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Saying 'Yes' To The Apple Headset

Jun. 01, 2023 9:00 AM ETApple Inc. (AAPL)META, MSFT, RBLX, TSM255 Comments


  • The Apple Rumor Mill Industrial Complex is on overdrive. The persistent expectation is that we will see the new Apple AR/VR headset on June 5 at WWDC.
  • Apple says, “No” to most everything, but they said, “Yes” to the headset.
  • This is despite the fact that rumors portray it as expensive with a lot of rough edges. I always await the actual device to pass judgement.
  • But Tim Cook said, “Yes” to the headset because he believes the long-term survival of the company depends on it. I agree.
  • If the rumored high price is true, then this will be a very low-volume product, with few network effects for partners, and will likely be portrayed as a failure. But so was Watch.
  • This idea was discussed in more depth with members of my private investing community, Long View Capital. Learn More »

Apple CEO Tim Cook Delivers Keynote At Annual Worldwide Developers Conference

Tim Cook at WWDC when it was still a live event.

Justin Sullivan

The Apple Rumor Mill Industrial Complex

The Apple (NASDAQ:AAPL) Rumor Mill Industrial Complex has been on overdrive lately, and the subject is the upcoming VR/AR headset:

The rumor mill is much better than it used to be, largely

This article was written by

Trading Places Research is a macroeconomics specialist with decades of experience identifying geopolitical factors that lead to market trends. With a focus on technology, he focuses on where the sector is headed as opposed to where investments are currently.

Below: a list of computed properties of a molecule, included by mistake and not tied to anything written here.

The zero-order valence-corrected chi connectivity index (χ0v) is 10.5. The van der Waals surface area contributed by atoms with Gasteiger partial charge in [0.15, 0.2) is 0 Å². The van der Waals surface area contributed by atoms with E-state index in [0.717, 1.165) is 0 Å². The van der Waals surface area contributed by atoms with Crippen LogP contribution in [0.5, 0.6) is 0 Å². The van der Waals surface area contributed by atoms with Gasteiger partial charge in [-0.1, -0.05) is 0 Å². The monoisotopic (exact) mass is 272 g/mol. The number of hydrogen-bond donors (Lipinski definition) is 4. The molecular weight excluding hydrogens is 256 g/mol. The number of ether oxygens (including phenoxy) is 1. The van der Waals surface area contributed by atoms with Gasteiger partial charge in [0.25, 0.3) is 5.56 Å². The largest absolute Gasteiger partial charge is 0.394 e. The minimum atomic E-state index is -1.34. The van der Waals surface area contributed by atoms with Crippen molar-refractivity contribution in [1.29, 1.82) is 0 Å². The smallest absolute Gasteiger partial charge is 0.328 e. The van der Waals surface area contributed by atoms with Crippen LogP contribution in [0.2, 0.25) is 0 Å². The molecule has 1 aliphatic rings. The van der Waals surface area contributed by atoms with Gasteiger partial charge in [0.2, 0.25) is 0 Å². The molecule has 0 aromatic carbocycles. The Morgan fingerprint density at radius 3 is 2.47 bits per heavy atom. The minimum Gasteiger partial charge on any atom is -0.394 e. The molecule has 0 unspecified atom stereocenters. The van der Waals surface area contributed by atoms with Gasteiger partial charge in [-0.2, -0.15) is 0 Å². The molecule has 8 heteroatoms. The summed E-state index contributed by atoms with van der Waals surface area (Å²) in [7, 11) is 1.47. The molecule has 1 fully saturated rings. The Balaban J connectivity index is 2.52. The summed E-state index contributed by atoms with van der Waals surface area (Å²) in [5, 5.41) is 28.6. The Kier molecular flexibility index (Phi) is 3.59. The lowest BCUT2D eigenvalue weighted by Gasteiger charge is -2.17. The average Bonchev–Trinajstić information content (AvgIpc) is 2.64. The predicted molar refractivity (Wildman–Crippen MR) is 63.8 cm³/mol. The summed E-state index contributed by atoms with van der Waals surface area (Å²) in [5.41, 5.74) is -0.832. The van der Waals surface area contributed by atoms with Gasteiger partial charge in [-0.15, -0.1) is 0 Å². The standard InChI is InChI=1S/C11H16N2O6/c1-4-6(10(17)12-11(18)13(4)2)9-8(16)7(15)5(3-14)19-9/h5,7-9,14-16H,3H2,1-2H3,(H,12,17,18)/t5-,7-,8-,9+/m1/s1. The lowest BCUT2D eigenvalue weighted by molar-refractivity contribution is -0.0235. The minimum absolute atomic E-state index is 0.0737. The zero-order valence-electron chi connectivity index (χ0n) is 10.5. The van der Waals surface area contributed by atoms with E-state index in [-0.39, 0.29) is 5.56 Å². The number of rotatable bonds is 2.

Trading Places is the leader of the investing group Learn more .

Analyst’s Disclosure: I/we have a beneficial long position in the shares of AAPL, MSFT, RBLX either through stock ownership, options, or other derivatives.

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Comments (255)

hmm. Come out with one model that is too expensive and then just days later say you are coming out with another one that may or may not be as expensive?Pumping up the price?
@Up and Away - Apple has not said they're coming out with a cheaper one, though costs will come down one way or another in time regardless. But Zuck's product is almost certainly subsidized, even though a generic product based on Snapdragon and Android and it is incapable of allowing you to look through it clearly. A great price but still a poor value. Good luck with that.
It was announced today that Apple is coming out with a "budget friendly Vision Pro sibling." Approximately in 2025 but already in progress.
@Up and Away - Nothing was announced, nor would anything be announced 9 months before the 1st product ships. That was a rumor.
G H profile picture
Mark Hibben thinks that the Vision Pro is the developer onramp to build apps for the REAL Apple AR product, which is just over the horizon:

Trading Places Research profile picture
@G H I also think that. Publishing Tuesday,
VulpineMac profile picture
@G H : I won't argue, but it will remain as an enterprise tool as well as a developer tool. The next product is likely to be the first consumer-grade iteration.
A name from the past-Jony Ive. He is the one who may deserve credit for the Vision Pro. Apple bought headset company Mira a maker of augmented reality headsets. The link between the two companies is Jony Ive (who previously served as chief design officier and the last of the originals who worked for SJ and was instrumental in the design of the iPod and iPhone.
Jony Ive was also an advisor to Mira giving Apple a lot of help in the matter (which Cook would never give him credit for) With Ive gone since 2019 who is going to champion the next iPhone design if there is a new one?
G H profile picture
@Up and Away

I'm pretty sure we just saw "the next iPhone design".

FWIW - just my opinion - I was OK with Ive leaving Apple. Early on he was a game changer, such as designing the "bubble" macs, and being a counterbalance to Scott Forstall's skeuomorphism. But after Forstall botched Maps and was let go, Ive became too influential and pushed priorities that hurt product functionality, such as compromising laptop battery lifetime and keyboard reliability to marginally reduce thickness.